Wednesday, 6 November 2013

Child care vs stay-at-home mums

Pfft, I'm not going!
You want to put me into child care five days a week?




I was speaking to a lady at a wedding on Monday about her job as a child care worker. She told me that she looks after kids from as young as four months old to two years old. She told me she is staggered at how some parents drop their babies off at 7.30am and pick them up at 6.30pm five days a week and that they are asking for the center to be open on weekends. Whilst replaying the night in my mind on Tuesday morning, I replayed this conversation in my head and thought to myself "the poor kids".
My mum once said to my wife Suzie, "a woman in the kitchen is the heart of the home”. I can vouch for that. Suz is a ripper! She loves gardening. She loves our 19 fruit trees. She loves our veggie patch where she grows all our veggies. She loves the kitchen (she once ordered me to go and watch the footy as she wanted some time to herself in the kitchen. That wasn't hard!) She loves cooking and boy can she cook. Many guys will tell you that their mum is the best cook they know. Not me, my wife is. Sorry Mum.

The thing is, not only does Suz enjoy cooking and being in the kitchen, she thinks it is important as a wife and a mother. In a world that is obsessed with promoting women in the workforce, stay-at-home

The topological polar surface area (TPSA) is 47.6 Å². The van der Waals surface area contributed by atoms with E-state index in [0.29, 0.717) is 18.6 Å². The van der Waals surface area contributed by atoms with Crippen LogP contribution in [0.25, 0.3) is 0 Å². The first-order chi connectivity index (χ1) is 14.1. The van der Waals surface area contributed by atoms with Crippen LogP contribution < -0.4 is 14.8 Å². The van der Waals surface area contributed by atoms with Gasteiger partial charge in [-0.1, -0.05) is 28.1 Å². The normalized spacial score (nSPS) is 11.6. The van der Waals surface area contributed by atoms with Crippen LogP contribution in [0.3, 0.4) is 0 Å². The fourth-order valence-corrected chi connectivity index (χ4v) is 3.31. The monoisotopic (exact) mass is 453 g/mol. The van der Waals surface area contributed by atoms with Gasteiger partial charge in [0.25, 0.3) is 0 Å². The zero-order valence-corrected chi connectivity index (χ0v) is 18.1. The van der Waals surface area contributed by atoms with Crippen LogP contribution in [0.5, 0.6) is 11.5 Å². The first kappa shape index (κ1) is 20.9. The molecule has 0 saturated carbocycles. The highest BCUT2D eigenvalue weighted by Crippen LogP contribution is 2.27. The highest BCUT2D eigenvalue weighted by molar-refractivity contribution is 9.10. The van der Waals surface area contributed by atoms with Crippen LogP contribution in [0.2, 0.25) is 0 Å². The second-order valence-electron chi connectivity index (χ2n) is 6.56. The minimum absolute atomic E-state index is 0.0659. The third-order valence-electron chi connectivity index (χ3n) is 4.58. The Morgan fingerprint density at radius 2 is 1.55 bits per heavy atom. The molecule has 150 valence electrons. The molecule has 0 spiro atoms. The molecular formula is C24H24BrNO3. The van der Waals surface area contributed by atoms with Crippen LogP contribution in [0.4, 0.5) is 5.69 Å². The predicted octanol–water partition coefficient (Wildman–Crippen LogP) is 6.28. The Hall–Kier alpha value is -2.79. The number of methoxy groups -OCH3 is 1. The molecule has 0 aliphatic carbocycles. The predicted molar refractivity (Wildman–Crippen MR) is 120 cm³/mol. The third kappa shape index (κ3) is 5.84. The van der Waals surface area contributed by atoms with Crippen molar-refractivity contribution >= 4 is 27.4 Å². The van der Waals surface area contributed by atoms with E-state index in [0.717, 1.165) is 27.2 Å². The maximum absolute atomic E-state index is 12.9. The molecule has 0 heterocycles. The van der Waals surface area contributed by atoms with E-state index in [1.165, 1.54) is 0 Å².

mums are less fashionable than they might have once been.

I know many women who employ
nanny’s so they can pursue their career, at the expense of their kids. I used to work at two large professional services firms. The jargon about women in the workforce was almost enough to make you sick. I'm not saying for a minute that women shouldn't pursue careers. I'm saying, when they have a career and kids, the kids should come first. Family should always come first. Of course there are always going to be circumstances where a mother has to work shortly after giving birth due to financial stress or other family reasons but let’s assume the standard case of a married mother with a career and a young child.

I admire Suz for the role she plays as mother to our son and wife to me. I don't know how she does it to be honest. She looks after our